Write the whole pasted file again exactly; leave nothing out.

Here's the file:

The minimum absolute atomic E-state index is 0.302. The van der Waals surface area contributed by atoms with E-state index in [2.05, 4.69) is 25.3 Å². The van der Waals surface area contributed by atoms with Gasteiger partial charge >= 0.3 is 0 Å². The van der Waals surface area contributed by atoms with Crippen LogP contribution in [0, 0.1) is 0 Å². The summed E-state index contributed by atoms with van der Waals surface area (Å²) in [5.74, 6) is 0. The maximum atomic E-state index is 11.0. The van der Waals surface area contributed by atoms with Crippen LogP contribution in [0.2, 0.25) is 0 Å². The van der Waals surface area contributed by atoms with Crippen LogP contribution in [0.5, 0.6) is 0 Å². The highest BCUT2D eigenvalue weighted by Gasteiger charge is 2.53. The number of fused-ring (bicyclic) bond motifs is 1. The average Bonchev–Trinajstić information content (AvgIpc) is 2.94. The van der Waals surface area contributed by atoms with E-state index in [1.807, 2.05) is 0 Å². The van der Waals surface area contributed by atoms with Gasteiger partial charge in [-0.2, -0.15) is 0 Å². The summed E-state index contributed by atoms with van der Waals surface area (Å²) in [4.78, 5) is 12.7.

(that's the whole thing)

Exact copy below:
The minimum absolute atomic E-state index is 0.302. The van der Waals surface area contributed by atoms with E-state index in [2.05, 4.69) is 25.3 Å². The van der Waals surface area contributed by atoms with Gasteiger partial charge >= 0.3 is 0 Å². The van der Waals surface area contributed by atoms with Crippen LogP contribution in [0, 0.1) is 0 Å². The summed E-state index contributed by atoms with van der Waals surface area (Å²) in [5.74, 6) is 0. The maximum atomic E-state index is 11.0. The van der Waals surface area contributed by atoms with Crippen LogP contribution in [0.2, 0.25) is 0 Å². The van der Waals surface area contributed by atoms with Crippen LogP contribution in [0.5, 0.6) is 0 Å². The highest BCUT2D eigenvalue weighted by Gasteiger charge is 2.53. The number of fused-ring (bicyclic) bond motifs is 1. The average Bonchev–Trinajstić information content (AvgIpc) is 2.94. The van der Waals surface area contributed by atoms with E-state index in [1.807, 2.05) is 0 Å². The van der Waals surface area contributed by atoms with Gasteiger partial charge in [-0.2, -0.15) is 0 Å². The summed E-state index contributed by atoms with van der Waals surface area (Å²) in [4.78, 5) is 12.7.